Nora Naranjo-Morse is a Mixed Media Artist. She is a member of the Tewa Tribe and a mixed media artist. Though she lives a traditional life at Santa Clara Pueblo, her pointedly satirical figures and huge conceptual installations make her one of the most exciting artists of her generation. She is a 2014 Natives Arts & Cultures Foundation Fellow. Nora’s 2007 sculpture ‘Always Becoming” still appears on the grounds of the National Museum of the American Indian in Washington DC seven years after its inception in its ever-changing state of being. In the Fall of 2014 in a neighborhood in southwest Washington DC, Nora and her daughter, Eliza, presented a performance piece, Nonument, for the 5 x 5 Exhibition. “Our Nonument of dirt, sweat and intention memorialized the incredible social and environmental challenges before all of us.” She has written two books, The Mud Woman: Poems from the Clay; A First Clay Gathering.
Food For Thought & Conversation
- Creativity comes in many forms– cooking, exploring, problem solving, flower arranging, gardening, wood carving, strategizing, home décor, fashion, and so many more. What realm is your creativity in?
- Each member of Nora’s family was involved in “some form of making”. Was creativity modeled or nurtured in your family?
- Have you ever had an insight or epiphany when experiencing a work of art?
- Initially, the school setting was problematic for Nora and she escaped through creating art where she felt safe.. Did you you have a similar experience in school through a creative endeavor or, perhaps, currently in your life?
- Nora struggled with the split between selling and making. Do you think that this might this be problem in general for artists whose mind/spirit is connected to the artistic creating process more than profit making?
- Moments occurred that took Nora off on different trajectories such as the awareness that came when she walked the path between the clay pit and the trash pit. Are you aware of a moment that veered you in a different direction that was a bit of a surprise?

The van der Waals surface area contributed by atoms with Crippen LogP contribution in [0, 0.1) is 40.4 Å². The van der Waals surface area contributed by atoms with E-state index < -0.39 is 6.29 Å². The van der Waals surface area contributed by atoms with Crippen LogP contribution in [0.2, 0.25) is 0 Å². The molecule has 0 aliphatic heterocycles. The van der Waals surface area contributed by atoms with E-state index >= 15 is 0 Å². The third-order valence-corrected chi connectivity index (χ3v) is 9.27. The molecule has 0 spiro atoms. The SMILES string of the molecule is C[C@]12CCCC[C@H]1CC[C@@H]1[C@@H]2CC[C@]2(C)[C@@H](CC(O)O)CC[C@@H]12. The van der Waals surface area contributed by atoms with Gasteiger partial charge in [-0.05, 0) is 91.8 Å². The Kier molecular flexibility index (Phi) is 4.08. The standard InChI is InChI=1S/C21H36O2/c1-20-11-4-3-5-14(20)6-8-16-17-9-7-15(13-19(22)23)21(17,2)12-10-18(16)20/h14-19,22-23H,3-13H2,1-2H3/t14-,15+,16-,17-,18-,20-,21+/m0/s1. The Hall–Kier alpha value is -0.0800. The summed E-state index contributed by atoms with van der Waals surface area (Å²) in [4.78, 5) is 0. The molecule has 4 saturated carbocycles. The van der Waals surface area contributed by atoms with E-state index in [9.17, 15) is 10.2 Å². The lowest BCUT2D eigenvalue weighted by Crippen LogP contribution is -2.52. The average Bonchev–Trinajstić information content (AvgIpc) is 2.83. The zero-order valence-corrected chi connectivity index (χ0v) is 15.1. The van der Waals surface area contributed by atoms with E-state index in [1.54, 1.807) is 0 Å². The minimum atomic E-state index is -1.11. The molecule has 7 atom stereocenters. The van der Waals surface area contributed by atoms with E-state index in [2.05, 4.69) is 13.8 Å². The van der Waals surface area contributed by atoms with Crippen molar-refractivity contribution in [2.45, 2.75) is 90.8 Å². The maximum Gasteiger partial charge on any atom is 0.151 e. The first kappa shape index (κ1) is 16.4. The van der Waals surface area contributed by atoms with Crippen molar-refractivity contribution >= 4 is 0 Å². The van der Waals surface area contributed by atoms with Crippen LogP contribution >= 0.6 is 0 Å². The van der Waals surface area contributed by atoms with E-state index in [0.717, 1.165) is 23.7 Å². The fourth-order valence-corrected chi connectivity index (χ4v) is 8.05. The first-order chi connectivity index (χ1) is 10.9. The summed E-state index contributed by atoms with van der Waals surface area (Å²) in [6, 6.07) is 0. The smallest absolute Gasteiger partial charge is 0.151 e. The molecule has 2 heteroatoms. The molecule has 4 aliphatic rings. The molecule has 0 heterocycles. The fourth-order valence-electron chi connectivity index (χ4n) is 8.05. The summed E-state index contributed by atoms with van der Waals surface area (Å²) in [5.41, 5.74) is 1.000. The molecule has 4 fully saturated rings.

- Nora believes that artists look at things differently, process differently and then design and/or develop articulations of what they see, hear or feel. Nora’s work reflects her sensitivity to societal disregard of the minority and working poor; wealth inequity; and to materialism and waste. Do you share her sensitivities? If so, please explain. Do you know any artist’s work similar to Nora’s?
- The arts are a powerful conduit for mainstreaming environmental, economic and social issues. There are various ways you can support artists in your community, who are being societal change agents through their work. (1) Show up at their Spoken Word, theatre performances, concerts and art shows. (2) Organize a performance, concert or art exhibit for artists that are change agents.
- Advocate for local museums to follow the example of those that are mounting shows that urge visitors to become agents for change. For example, the Museum of Fine Arts in Boston in February 2017 exhibited a rotation of posters “Political Intent” from its collection by the Guerrilla Girls, feminist activist arts’ groups, whose members are anonymous. The exhibit offers commentary on gender and racial discrimination and observations on topics like homelessness. Art Works for Change in Oakland asks museum to play a role in outreach and utilizes activist groups that already exist in the community in their exhibits.
- In Philadelphia, the Barnes Foundation showcased more than 50 international artists engaged with communities in their “Person of the Crowd:The Contemporary Art of Flanerie” in 2017. The artists touched on issues of gentrification, gender politics, globalization, racism and homelessness. It also included a series of performances on city streets, billboards and street poster projects. They also worked alongside Philadelphia teenagers to create videos documenting their experiences, inspired by visits to the city’s public spaces.
- Invite friends, colleague or community members to view this video with you and host a conversation.